"Novell is back!" declared CEO Jack Messman as he opened his company's twentieth annual techfest, BrainShare, at the Salt Palace Convention Center in Salt Lake City, Utah, Monday.
He was joined as part of the opening keynote by Linus Torvalds, who in a question and answer session showed himself to be as concerned as ever with the possible conflict between patents and progress, saying:
"Software patents, where nontechnical issues can be used to stop development, stop people from doing what they want to do and can do -- that, to me, is the biggest threat."
It was precisely his decision from the get-go not to make Linux proprietary that "made this all possible in the first place," Torvalds continued.
Novell Inc.'s embrace of Linux in 2003 and the first quarter of 2004 has been well documented. But Messman can hardly have dreamed of the tantalizing thumbs-up from the creator of Linux that his company received when Torvalds was asked what the "next big thing" was likely to be for Linux.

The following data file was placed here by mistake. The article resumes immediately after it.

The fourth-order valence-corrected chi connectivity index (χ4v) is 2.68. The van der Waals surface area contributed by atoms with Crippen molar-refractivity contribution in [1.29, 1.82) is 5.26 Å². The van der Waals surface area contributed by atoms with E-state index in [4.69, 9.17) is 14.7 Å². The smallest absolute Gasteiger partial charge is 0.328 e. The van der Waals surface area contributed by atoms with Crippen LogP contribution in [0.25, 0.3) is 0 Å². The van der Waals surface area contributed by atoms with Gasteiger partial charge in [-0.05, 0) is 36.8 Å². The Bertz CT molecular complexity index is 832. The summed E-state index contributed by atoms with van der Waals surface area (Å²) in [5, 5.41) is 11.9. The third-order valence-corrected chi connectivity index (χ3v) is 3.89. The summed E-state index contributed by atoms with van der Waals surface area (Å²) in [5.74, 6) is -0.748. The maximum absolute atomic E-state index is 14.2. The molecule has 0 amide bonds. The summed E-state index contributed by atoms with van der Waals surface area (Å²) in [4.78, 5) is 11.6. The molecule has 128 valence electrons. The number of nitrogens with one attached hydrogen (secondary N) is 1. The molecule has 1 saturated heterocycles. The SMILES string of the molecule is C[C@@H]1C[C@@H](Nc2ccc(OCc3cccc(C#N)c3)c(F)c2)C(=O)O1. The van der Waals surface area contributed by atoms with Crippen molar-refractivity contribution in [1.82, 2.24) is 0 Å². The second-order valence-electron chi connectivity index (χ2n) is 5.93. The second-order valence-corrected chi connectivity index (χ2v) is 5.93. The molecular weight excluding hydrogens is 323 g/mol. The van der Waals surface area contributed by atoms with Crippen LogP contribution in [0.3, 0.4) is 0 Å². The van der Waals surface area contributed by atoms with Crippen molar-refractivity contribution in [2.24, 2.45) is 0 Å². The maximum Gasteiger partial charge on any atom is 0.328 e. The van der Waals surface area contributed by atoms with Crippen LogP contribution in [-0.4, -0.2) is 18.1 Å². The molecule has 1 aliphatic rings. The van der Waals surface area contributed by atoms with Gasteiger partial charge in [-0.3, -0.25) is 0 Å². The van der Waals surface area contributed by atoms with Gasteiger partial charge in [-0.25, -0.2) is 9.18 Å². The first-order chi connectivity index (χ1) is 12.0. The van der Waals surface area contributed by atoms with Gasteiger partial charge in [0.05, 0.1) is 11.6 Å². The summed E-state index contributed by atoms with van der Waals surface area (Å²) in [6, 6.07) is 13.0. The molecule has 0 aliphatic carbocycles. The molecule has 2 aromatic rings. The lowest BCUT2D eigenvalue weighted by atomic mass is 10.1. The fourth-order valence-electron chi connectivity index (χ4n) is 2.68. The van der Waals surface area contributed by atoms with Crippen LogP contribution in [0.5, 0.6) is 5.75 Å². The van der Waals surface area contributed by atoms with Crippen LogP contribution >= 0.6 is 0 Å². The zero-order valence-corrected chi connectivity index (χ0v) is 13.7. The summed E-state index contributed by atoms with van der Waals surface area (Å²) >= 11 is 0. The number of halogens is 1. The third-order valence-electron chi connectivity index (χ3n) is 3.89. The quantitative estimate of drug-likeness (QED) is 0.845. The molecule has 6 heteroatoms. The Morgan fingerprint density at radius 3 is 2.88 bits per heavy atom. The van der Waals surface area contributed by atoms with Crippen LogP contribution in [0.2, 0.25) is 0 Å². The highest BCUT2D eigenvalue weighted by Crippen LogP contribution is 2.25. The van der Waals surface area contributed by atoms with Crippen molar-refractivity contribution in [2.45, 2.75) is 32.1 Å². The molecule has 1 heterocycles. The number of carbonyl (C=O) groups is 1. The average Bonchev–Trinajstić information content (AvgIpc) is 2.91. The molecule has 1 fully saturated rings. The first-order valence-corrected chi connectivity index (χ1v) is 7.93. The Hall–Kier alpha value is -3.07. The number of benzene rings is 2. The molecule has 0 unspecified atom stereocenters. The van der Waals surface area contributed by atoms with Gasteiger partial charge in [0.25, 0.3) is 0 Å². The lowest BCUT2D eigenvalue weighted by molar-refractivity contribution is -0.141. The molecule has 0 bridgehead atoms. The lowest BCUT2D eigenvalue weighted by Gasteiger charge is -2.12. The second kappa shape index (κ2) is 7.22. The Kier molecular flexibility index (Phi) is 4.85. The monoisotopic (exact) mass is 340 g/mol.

"I only work with the kernel itself," Torvalds replied. Then, gesturing in the direction of Messman and his deputy, Novell's vice chairman Chris Stone, he added: "You guys can maybe be the next big thing in Linux on a different scale."
When it was Chris Stone's turn he announced that Novell will be moving the whole company to OpenOffice by the end of the year, and to Linux on the desktop a year after.
So Novell is definitely now going to eat in its own kitchen, and the stage was set for a very buoyant BrainShare 2004.